Aftershock: Artists Respond to Disaster in Japan
Book Review by Sebastian Gahan - 9/3/2012
The natural disaster that tore through Tohoku on March 11th 2011 affected many millions of people the world over. In the wake of the tsunami people were homeless, displaced or missing presumed dead. Tributes poured in the world over from the people on the street to the politicians in their offices. The internet filled with speculation, exclamations of grief and much more beside and it was as if the world was joined together momentarily in shock, awe and grief as an unstoppable human tragedy unfolded before them like some Hollywood disaster movie. As time passed more tributes and fund raisers appeared all over the world and exactly one year on from the events in Tohoku it seems appropriate to mention a unique one that caught me instantly when I heard about it.
Released by the brilliantly named Big Ugly Robot publishing and edited by Adam Pasion, of Nagoya's RAN Magazine the book collects artists responses to Japan's 3/11 that vary from the direct to the surreal to the somewhat disconnected. But despite some occasionally tenuous connections the book is a genuinely heartfelt expression of how the world reacted to the almost surreal tragedy that took over the worlds hearts, minds and media.
Formatted similarly to the manga you can buy in any convenience store in Japan the book fits in the palm of your hand nicely and is light enough to carry around without feeling heavy. In terms of content it is rich and those who have lived in Japan for any length of time (including this reviewer) will recognise the country despite the English language setting.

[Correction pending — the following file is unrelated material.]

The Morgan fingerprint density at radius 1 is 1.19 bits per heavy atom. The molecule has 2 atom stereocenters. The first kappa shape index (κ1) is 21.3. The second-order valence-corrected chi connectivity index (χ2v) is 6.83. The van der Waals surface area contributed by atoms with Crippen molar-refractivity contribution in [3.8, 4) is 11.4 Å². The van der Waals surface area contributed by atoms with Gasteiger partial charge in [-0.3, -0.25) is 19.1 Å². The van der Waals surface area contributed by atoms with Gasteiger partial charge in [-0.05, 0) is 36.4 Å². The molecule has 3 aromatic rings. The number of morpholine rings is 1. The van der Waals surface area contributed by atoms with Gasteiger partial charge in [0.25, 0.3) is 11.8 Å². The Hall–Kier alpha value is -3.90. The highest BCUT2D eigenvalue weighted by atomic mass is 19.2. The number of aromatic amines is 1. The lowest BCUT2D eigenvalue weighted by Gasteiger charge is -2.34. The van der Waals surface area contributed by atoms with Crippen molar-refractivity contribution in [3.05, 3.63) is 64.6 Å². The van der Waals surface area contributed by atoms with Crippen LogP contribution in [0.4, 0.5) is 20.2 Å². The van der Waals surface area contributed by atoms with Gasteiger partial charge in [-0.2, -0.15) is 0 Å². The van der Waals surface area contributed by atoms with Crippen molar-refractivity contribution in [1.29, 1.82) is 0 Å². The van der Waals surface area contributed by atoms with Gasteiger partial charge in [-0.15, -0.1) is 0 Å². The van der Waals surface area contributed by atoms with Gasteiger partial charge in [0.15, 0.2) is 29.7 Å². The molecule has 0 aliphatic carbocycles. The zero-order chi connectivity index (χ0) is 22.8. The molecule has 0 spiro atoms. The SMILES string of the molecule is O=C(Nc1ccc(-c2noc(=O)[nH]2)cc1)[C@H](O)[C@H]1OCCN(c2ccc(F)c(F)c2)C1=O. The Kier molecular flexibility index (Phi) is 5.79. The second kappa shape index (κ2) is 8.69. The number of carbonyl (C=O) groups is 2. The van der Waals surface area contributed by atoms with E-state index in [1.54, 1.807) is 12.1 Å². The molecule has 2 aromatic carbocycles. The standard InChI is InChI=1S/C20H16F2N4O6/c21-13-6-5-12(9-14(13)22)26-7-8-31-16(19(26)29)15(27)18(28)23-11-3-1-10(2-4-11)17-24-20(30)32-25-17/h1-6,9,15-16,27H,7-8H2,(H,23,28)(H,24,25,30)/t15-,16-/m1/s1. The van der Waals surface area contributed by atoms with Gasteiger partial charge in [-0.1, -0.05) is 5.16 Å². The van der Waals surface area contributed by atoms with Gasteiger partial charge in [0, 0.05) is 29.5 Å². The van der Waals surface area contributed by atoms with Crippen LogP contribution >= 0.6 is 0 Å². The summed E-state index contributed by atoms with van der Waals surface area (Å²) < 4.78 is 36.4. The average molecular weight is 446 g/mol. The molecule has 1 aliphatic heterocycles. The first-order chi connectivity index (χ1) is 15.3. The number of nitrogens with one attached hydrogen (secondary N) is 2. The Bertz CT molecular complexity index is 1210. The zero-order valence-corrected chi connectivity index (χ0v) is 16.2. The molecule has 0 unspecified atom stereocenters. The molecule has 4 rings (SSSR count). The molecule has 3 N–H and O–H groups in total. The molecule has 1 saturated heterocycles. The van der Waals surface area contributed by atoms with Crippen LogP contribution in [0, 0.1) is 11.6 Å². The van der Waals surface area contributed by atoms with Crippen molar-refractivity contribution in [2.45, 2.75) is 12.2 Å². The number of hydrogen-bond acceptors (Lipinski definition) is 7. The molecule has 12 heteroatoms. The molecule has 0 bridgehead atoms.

This book succeeds in sheer good will terms, quality illustration and writing too. There are too many stories to mention individually but the standouts for this reviewer include Noah van Schiver's 'Usagi no Tsuki', (Rabbit Moon), the knowing humour of 'Daikon' in which the cartoonist receives many gifts of welcome from a local elderly lady and Samuel Mooney's narrative of what he was doing when it all occurred. The standout though is the excellent drawing of Ben Hutchings piece where a walk to meet some friends makes some waves in more ways than one.
With all the proceeds from the book going to relief agencies involved in the rebuilding process in Tohoku and The Japanese Red Cross and Save The Children this book is a must buy if not for the excellent art work inside it but the sheer sentiment behind it's inception.
The book is available from Big Ugly Robot here: www.biguglyrobot.net/mailorder
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